There’s no escaping this question as you climb the stairs of Monk Bar, one of the gateways in the ancient city walls which has now become the home of the Richard III museum. An effigy of Richard is the first thing you see as you walk through the door: Richard in the dock, on trial for his life. A looped recording gives the prosecutor’s case against him: that he murdered, or arranged for the murder of, his nephews Edward and Richard, the two princes in the tower. You then hear the case for the defence, followed by the interrogation of the ‘prisoner’.
Richard III has been pilloried throughout the centuries. Every British school child learns the rhyme of the English kings which begins ‘Willie, Willie, Henry, Ste ..’ and continues through ‘Edwards IV, V, Dick the Bad …’ It seems that it’s only comparatively recently that people have begun to question Shakespeare’s portrayal of that evil, murderous hunchback, prompted perhaps by Josephine Tey’s classic investigative novel, The Daughter of Time. In this, Inspector Grant, from his hospital bed, conducts an investigation into the life and deeds of Richard III and comes to the unmistakeable conclusion that the murders were, in fact, carried out at the instigation of Henry Tudor some time after the battle of Bosworth.
Certainly the museum gives visitors plenty of information about the life and times of Richard III through a series of posters and displays. Much is made of how well loved Richard was in the north, particularly in his ‘fair city of York.’ There’s a quote from the Council Minute Book dated August 1485: ‘King Richard, late lawfully reigning over us, was through great treason … piteously slain and murdered, to the great heaviness of the city.’ It’s noted that, during his lifetime, there was never a suggestion that he was responsible for the murder of the princes in the tower; in fact there was no suggestion that they’d even gone missing. A poster detailing Richard’s itinerary in 1483 puts him well away from London for most of that year, although he could, of course, have hired an agent: Tyrrel (whose ‘confession’ only turned up twenty years later after Tyrell was beheaded on Henry’s orders, according to Josephine Tey.) But the boys were seen while Richard was away, and there is a suggestion that he might have assumed (if they did disappear while he was still on the throne) that it was because they’d been sent abroad (at his instigation?) to a place of safety.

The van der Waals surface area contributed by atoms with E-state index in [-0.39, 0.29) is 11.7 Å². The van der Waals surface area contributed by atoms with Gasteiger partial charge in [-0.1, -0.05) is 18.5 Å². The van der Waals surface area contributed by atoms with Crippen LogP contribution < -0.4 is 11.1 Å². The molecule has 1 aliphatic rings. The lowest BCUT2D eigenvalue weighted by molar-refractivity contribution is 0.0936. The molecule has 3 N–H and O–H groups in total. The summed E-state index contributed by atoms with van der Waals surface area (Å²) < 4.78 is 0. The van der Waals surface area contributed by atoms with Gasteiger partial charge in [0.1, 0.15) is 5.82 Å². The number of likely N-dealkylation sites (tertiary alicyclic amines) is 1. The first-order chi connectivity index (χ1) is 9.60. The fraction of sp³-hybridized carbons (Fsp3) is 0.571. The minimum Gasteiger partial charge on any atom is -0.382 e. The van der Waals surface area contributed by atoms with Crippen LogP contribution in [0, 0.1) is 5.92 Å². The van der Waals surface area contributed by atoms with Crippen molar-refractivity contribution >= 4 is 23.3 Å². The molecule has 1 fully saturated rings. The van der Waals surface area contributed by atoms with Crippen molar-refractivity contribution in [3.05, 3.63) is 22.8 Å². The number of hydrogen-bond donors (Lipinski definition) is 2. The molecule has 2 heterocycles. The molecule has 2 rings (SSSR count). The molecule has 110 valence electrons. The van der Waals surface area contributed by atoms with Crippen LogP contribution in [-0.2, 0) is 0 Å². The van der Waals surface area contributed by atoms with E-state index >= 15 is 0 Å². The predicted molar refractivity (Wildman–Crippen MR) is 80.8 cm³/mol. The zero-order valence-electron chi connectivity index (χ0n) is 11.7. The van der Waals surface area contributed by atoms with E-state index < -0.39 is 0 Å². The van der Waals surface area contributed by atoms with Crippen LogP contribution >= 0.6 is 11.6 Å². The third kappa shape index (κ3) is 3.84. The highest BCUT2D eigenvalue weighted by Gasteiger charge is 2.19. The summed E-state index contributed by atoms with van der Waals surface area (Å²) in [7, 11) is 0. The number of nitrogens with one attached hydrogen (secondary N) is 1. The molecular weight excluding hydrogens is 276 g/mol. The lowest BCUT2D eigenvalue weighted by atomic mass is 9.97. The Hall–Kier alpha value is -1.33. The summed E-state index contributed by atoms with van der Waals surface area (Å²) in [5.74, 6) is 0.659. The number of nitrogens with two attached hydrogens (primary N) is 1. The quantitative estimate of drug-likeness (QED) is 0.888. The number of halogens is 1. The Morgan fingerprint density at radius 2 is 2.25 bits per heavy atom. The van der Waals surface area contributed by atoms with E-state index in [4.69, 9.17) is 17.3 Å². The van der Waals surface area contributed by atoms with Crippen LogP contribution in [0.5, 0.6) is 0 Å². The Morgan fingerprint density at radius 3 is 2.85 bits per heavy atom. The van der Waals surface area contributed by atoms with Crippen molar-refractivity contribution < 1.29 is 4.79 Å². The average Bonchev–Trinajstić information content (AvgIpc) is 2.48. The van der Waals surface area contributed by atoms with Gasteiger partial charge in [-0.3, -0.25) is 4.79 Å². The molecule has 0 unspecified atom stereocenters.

Likewise, evidence is given that Richard had no hand in declaring Edward’s children illegitimate because of a previous marriage. There is, however, a lot of information about Edward’s wife, Elizabeth Woodville, and her horde of relatives, and the role some of them played in Richard’s betrayal and downfall.